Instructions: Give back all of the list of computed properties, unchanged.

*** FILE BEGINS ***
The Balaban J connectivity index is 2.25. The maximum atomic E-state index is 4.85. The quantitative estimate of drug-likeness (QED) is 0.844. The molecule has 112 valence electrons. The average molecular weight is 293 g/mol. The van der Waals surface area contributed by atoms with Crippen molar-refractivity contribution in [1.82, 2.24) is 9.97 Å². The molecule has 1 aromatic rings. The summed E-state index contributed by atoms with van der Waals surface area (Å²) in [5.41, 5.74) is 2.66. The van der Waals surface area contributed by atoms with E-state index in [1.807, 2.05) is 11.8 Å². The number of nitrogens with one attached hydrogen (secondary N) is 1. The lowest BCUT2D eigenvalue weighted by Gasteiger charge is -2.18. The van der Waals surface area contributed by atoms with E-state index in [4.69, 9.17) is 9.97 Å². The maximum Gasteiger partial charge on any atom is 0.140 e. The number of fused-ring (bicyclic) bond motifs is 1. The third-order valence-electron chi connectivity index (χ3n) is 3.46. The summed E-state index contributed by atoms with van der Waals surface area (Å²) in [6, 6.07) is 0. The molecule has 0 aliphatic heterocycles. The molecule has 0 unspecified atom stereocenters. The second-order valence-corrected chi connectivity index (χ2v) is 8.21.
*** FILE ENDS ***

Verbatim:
The Balaban J connectivity index is 2.25. The maximum atomic E-state index is 4.85. The quantitative estimate of drug-likeness (QED) is 0.844. The molecule has 112 valence electrons. The average molecular weight is 293 g/mol. The van der Waals surface area contributed by atoms with Crippen molar-refractivity contribution in [1.82, 2.24) is 9.97 Å². The molecule has 1 aromatic rings. The summed E-state index contributed by atoms with van der Waals surface area (Å²) in [5.41, 5.74) is 2.66. The van der Waals surface area contributed by atoms with E-state index in [1.807, 2.05) is 11.8 Å². The number of nitrogens with one attached hydrogen (secondary N) is 1. The lowest BCUT2D eigenvalue weighted by Gasteiger charge is -2.18. The van der Waals surface area contributed by atoms with E-state index in [4.69, 9.17) is 9.97 Å². The maximum Gasteiger partial charge on any atom is 0.140 e. The number of fused-ring (bicyclic) bond motifs is 1. The third-order valence-electron chi connectivity index (χ3n) is 3.46. The summed E-state index contributed by atoms with van der Waals surface area (Å²) in [6, 6.07) is 0. The molecule has 0 aliphatic heterocycles. The molecule has 0 unspecified atom stereocenters. The second-order valence-corrected chi connectivity index (χ2v) is 8.21.